Mozart mania descends in March with Asheville Amadeus, a weeklong celebration of the life and music of composer Wolfgang Amadeus Mozart.
Conceived and coordinated by the Asheville Symphony Orchestra, this unprecedented festival involves more than a dozen community partners presenting formal and casual concerts, lectures, theatrical productions, a chorus sing-along, a piano master class, and an Austrian-themed luncheon. There’s even a commemorative beer, Wolfgang 1756, crafted by Highland Brewing Company.
Classical music and beer? “Why not?” says David Whitehill, symphony executive director. “Our aim is to knock down the perception that the symphony is a high-dollar entertainment for a certain type of person. We’re offering many free and low-cost events, and Mozart transcends music, so it’s a great entry point for people who may not consider themselves classical music fans.”
The festival centerpiece is a residency with classical music superstar Emanuel Ax. The seven-time Grammy-winning pianist will play a solo recital at Diana Wortham Theatre and the finale concert at Thomas Wolfe Auditorium, where a special stage projecting 36 feet into the audience will be installed with onstage seating for some 100 lucky patrons.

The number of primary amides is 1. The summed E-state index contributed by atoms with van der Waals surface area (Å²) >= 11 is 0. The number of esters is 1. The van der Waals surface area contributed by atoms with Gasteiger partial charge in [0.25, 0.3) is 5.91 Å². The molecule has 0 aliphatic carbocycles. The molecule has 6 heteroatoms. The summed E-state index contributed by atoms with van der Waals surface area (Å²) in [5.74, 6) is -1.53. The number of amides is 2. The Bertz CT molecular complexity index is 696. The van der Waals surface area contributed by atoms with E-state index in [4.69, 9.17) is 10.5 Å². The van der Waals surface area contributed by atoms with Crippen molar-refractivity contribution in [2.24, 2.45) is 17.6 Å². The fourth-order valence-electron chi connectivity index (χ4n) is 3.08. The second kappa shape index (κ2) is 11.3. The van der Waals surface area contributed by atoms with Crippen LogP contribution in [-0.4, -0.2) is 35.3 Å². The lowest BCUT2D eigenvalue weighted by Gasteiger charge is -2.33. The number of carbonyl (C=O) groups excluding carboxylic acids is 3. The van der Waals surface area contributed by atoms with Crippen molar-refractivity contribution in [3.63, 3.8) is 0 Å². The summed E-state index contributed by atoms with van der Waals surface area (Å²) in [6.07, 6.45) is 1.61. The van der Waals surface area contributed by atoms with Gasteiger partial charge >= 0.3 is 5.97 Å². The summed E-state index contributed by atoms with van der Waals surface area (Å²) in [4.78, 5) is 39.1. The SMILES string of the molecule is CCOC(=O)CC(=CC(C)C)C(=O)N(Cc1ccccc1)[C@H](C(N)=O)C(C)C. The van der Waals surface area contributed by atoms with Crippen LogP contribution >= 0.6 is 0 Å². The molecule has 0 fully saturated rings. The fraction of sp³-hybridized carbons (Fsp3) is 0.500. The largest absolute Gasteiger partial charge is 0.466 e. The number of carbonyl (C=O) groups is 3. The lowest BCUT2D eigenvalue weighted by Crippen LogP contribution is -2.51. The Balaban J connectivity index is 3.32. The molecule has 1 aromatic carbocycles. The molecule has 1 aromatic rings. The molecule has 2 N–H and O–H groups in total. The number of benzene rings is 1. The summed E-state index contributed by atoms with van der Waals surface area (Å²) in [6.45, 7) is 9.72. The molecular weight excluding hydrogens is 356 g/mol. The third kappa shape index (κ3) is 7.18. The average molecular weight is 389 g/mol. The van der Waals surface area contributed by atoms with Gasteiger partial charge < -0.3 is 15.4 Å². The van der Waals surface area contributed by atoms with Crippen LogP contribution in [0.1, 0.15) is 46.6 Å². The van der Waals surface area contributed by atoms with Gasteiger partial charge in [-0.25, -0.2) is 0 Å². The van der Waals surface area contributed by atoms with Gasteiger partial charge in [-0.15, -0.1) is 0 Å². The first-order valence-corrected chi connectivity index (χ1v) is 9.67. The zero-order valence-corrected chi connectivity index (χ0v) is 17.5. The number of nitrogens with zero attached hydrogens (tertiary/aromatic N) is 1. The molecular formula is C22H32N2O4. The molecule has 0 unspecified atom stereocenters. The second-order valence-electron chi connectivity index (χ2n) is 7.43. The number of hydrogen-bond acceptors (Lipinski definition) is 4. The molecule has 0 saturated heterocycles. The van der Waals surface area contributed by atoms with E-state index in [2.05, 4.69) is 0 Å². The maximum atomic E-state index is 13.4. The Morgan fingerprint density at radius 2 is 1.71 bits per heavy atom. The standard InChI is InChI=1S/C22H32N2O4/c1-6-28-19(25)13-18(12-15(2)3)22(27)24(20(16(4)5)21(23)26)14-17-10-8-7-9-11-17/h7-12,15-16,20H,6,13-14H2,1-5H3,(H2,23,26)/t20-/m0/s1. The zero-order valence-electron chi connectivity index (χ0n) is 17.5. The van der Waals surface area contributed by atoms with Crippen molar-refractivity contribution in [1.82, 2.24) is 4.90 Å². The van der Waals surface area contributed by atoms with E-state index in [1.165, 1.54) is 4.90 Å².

Other festival highlights include an opening night concert with the renowned Brentano String Quartet; a co-production by NC Stage and Asheville Community Theatre of the Tony award-winning play Amadeus; Asheville Lyric Opera’s production of Mozart’s comic opera The Impresario; Pianoforte: Homages to Mozart, featuring young pianists at the Asheville Art Museum; and Deconstructing Mozart, a behind-the-notes look at Mozart’s iconic “Eine kleine Nachtmusik” with composer Nathan Shirley and a string quartet of Asheville Symphony Orchestra musicians.
Family events include Eine Kleine Kinder Musik, an interactive workshop for the pre-K set, Leopold Mozart’s Toy Symphony, performed by the Asheville-Buncombe Youth Orchestra, and an educational concert by the Blue Ridge Orchestra.
Asheville Amadeus has been two years in the planning and is expected to draw 18,000 attendees and involve more than 1,000 artists, according to Whitehill, who predicts this type of festival will become a biennial event. “This is definitely a new direction for the ASO,” he says. “It’s all about building great community.”
March 17-22; tickets range from $5-$93, with many events free